Yellow gold watches are not for everyone. I explore this topic in my previous post: Are Yellow Gold Rolex Watches Gaudy? To watch Justin Timberlake's music video for Can't Stop the Feeling! click here. For more information on the Rolex Day-Date, visit rolex.com

Rolex Arts Testimonee, Tenor Rolando Villazón

A Rolex Arts Testimonee since 2005, Mexican tenor Rolando Villazón has been dazzling audiences with his beautiful voice and masterful stage presence when he appeared on the international opera scene in 1999. He won 3 prizes in his mentor Plácido Domingo's Operalia singing competition and ended up taking second place overall. In the video embedded below, he honors Domingo before performing 'No Puede Ser' to a standing ovation.

Mexican Tenor Rolando Villazón (photo: Monika Rittershaus)
Villazón's singing career got its start in a very interesting way. He was discovered by baritone Arturo Nieto, who heard him singing in the shower in his Mexico City apartment. From there, he went on to compete in Operalia, then made his Metropolitan Opera debut as Alfredo in La Traviata. He has performed in operas by Verdi, Puccini and Mozart to critical acclaim. He appeared at Schönbrunn Palace in Vienna with Plácido Domingo in front of millions of viewers and has also achieved success as a platinum recording artist.

His connection to Domingo has continued throughout his career. In 2007 he recorded an album of zarzuelas conducted by Domingo. His career was sidelined after 2007 due to a cyst in his vocal cords. He underwent surgery in 2009 and returned to the stage in 2010 as Nemorino in L'elisir d'amore at the Vienna State Opera. After that, he performed a series of recitals and later began performing Mozart tenor roles, releasing an album of Mozart concert arias in 2014.

For more information on Rolando Villazón including his performance schedule, videos, audio and more, visit his official website at rolandovillazon.com.

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Stainless Steel Rolex Yacht-Master II vs Submariner Date Model Comparison

Stainless Steel Rolex Yacht-Master II vs Submariner Date Cases Side by Side
With functionalities tailored to the needs of seafarers and divers, the stainless steel versions of Rolex's Yacht-Master II (Reference # 116680) and Submariner Date (Reference # 116610LN) are ideal for anyone who spends time above or below the ocean's surface. The Yacht-Master II is designed as a skipper's watch, with a regatta timer, large nautical dial and a Cerachrom bezel insert. The Submariner in the quintessential dive watch with a 60-minute unidirectional graduated bezel also made from Rolex's Cerachrom ceramic and a depth rating of 300 meters.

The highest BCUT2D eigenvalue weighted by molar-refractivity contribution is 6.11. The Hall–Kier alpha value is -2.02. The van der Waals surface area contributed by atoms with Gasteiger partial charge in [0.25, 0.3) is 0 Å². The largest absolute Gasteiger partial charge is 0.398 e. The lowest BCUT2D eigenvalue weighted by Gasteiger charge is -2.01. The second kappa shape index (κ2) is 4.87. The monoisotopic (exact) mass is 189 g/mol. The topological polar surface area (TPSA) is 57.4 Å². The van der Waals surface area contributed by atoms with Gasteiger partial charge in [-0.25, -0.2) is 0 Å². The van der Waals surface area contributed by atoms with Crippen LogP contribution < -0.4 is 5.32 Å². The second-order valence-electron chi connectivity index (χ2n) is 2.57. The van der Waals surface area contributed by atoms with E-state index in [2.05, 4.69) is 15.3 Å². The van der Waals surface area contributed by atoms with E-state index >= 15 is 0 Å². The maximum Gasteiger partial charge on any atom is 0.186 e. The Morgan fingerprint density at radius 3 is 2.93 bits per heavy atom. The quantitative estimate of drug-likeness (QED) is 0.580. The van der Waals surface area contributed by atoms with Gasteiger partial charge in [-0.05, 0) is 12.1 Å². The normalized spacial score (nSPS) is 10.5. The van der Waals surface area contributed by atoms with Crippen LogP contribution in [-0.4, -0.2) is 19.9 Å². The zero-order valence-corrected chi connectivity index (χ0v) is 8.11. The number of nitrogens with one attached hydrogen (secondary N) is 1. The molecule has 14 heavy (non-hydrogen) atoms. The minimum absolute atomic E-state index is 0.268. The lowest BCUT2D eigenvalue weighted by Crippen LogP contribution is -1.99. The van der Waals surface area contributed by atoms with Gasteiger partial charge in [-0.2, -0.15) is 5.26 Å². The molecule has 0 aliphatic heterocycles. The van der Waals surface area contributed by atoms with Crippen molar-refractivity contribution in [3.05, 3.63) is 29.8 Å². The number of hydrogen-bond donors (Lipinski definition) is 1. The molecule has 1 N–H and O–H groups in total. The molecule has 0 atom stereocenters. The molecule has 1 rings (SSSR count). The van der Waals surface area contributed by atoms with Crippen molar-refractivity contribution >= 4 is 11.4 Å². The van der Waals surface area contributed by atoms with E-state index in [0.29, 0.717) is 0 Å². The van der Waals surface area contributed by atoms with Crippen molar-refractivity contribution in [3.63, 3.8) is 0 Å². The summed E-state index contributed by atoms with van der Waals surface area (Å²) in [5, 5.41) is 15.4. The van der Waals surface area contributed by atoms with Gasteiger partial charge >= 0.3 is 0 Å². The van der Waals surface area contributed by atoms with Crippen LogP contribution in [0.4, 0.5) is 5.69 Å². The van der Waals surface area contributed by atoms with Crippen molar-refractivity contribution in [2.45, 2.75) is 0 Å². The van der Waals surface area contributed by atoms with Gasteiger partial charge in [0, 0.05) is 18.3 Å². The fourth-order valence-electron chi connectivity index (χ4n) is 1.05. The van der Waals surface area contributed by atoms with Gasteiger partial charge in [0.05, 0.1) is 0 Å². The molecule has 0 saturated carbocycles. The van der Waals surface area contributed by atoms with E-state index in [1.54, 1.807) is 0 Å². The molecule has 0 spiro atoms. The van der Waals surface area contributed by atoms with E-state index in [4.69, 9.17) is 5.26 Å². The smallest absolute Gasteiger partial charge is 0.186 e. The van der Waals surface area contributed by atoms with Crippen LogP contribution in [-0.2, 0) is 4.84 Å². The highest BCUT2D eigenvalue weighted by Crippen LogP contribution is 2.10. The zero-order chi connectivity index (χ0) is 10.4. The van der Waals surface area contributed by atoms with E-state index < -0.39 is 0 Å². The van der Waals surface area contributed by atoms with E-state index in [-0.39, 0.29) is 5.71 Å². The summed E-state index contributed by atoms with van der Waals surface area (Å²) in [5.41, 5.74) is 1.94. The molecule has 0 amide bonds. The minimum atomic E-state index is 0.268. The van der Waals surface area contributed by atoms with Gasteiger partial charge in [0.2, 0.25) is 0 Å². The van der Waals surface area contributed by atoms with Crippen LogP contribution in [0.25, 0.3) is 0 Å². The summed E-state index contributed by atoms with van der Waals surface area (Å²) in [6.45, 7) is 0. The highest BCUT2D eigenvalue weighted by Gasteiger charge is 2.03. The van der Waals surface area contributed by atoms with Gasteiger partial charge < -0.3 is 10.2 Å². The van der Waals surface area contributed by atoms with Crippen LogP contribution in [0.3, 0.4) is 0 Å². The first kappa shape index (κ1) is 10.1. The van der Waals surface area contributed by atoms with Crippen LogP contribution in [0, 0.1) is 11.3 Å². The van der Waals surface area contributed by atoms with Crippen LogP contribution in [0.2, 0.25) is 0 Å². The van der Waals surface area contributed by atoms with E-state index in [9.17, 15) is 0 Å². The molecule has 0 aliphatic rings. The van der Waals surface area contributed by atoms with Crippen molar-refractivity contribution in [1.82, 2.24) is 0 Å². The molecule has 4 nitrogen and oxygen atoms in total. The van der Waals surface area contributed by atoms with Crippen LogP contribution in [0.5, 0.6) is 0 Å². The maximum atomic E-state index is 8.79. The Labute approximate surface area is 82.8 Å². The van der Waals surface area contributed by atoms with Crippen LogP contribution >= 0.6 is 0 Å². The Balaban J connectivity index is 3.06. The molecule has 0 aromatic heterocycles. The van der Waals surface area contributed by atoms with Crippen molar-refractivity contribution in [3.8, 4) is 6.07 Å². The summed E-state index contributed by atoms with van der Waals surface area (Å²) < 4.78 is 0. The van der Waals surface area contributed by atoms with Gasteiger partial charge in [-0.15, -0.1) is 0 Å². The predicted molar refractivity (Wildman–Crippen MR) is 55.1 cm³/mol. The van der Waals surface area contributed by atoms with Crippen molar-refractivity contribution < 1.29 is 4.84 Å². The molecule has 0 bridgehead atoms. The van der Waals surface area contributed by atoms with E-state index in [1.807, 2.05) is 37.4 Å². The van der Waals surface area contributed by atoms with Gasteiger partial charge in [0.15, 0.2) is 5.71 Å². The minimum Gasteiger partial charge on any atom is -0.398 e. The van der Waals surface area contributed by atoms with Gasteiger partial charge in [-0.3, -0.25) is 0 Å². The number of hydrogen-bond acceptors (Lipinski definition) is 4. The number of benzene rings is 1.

Introduced in 1953, the Submariner has a long legacy as the world's favorite dive watch. The reference shown above features a 40mm stainless steel case that houses a 3135 self-winding mechanical movement manufactured by Rolex in-house. In addition to the graduated bezel that allows divers to tell how long they have been underwater, it also has a date aperture at 3 o'clock with a Cyclops magnifying lens affixed to its scratch-resistant sapphire crystal. Its 300 meter depth rating is surpassed only by Rolex's Deepsea and Sea-Dweller models.

Rolex Yacht-Master II and Submariner Date Cases
The Yacht-Master II model appeared on the scene in 2007 and features a unique complication designed to aid skippers in keeping accurate time during yacht races. The regatta timer can be set to countdown up to ten minutes and has a flyback function that allows the user to synchronize the timer with the official countdown of the race. The 44mm case of the YM2 is one of the largest Rolex offers and features a ceramic Ring Command Bezel that rotates to allow the wearer to access the timer function. Fitted with a 4161 self-winding mechanical movement manufactured in-house by Rolex, it has a power reserve of 72 hours, 24 hours more than the Sub Date's power reserve.

While both stainless steel configurations come with Oyster bracelets, the center links of the Yacht-Master II's bracelet are polished while the Submariner Date's are brushed. The inner clasp of the Submariner is sandblasted and the YM2's is polished, shown in the photo below side by side. The Oysterlock clasp on the Sub comes with a Glidelock extension system that increases the length of the bracelet by 20mm in 2mm increments. The Yacht-Master II's Oysterlock clasp comes with an Easylink that increases the length of the bracelet by 5mm for additional comfort. As you can see in the photos, the Submariner's Glidelock increases the length of the clasp, something to consider if you have a small wrist.

Inner Clasp of Rolex Submariner Date vs Yacht-Master II